1. MILTON MARATHON! At St. Olaf College (and yes, the name does make me think of Rose from The Golden Girls; I can’t help it), a professor led a straight-through reading of Paradise Lost. The article says, “Milton is not as boring as you think. Paradise Lost has something for everyone: Hot but innocent sex! (You thought Adam and Eve spent all their time in Eden gardening?) Descriptions of hellfire that would make The Lord of the Rings’ archfiend, Sauron, weep with envy! Epic battles, with angels hurling mountains at their demonic foes! This is edge-of-your-seat material.” And it’s very true. Milton is not as boring as you think. I mean it. Milton is my homeboy.
2. Terry Eagleton reviews a Wittgenstein biography.
3. I don’t agree with Richard Dawkins about many things, but I get his point. However, as I was digging through some RSS feeds to bring you thrilling links, I came across this one: Harry Potter fails to cast spell over Professor Richard Dawkins. From the article: “The prominent atheist is stepping down from his post at Oxford University to write a book aimed at youngsters in which he will warn them against believing in ‘anti-scientific’ fairytales.” I can’t help but picture this in my head as Richard Dawkins surrounded by crying children as he explains that Santa Claus isn’t real. In my head, it goes like this: “IT’S YOUR PARENTS!” he yells as the children wail and vow to hate science as long as they live.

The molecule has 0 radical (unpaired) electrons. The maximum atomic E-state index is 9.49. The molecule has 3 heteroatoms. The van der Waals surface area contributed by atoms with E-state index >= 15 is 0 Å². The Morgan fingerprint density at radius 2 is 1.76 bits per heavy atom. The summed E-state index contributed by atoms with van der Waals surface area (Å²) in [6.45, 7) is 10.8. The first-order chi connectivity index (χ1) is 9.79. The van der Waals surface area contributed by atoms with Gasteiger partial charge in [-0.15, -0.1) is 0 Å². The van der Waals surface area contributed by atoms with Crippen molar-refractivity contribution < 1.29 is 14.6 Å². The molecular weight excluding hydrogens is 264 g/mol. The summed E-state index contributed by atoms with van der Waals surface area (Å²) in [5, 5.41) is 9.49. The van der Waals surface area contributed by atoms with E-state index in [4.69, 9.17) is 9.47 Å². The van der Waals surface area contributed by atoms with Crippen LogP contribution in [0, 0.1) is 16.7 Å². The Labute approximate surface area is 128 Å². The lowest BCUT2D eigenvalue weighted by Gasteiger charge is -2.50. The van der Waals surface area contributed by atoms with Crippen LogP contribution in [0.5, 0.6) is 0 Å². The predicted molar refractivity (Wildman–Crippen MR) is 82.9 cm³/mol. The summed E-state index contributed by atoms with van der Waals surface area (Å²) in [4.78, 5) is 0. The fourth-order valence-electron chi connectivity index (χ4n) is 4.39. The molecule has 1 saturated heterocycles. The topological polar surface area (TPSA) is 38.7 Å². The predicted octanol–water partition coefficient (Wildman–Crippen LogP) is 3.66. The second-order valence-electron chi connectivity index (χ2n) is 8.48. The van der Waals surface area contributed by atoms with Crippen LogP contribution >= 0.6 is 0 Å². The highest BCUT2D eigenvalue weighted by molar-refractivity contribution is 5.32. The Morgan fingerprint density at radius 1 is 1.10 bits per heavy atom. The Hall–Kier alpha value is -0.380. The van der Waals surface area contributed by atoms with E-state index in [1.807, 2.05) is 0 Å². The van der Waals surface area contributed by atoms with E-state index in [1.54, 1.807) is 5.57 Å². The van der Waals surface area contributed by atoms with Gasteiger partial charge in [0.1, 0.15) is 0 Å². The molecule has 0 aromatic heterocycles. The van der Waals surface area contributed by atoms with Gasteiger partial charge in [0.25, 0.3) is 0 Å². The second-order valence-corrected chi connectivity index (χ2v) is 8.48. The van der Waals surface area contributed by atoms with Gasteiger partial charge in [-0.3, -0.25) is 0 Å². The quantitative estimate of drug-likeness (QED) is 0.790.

4. I wish I could bring myself not to be bored nearly to death by Camille Paglia, but I’m not sure that will ever happen. In any case, she goes on and on and on about how she selected the poems for her book Break, Blow, Burn (which came out in hardcover in 2005). Whee.
5. Ever wanted to know what it’s like to be a freelance term paper writer? You’re in luck.
6. On the release of his book Why We Suck, Heather Havrilesky interviews Denis Leary. From the introduction to the interview: “Leary called from his home in New York City to talk with Salon about George Carlin’s legacy, the culture of permissive parenting and the controversy surrounding his book. Far from the violent frat boy he portrays on his show, Leary not only referred to himself as a “dyed-in-the-wool Democrat” but said that he considers himself a feminist. Still, he insisted that if no one is pissed off, that means he’s not doing his job.”
7. Misery memoirs: they sell by the millions, but could their day in the spotlight be coming to an end?
8. On the Origin of Species: The Illustrated Edition prompts an annotated slideshow.
9. The Five Most Obnoxious Literary Fads. I nodded at some of this (The Da Vinci Code hatred, for instance), but even though I know I wouldn’t be able to read one now without wanting to throw it out of the window of a moving vehicle, I really liked the Sweet Valley High books. When I was 11. (Also I’ve never read a single word of anything having to do with Harry Potter.)
10. Of Bibiophilia and Bibioclasm: hurrah for secondhand books.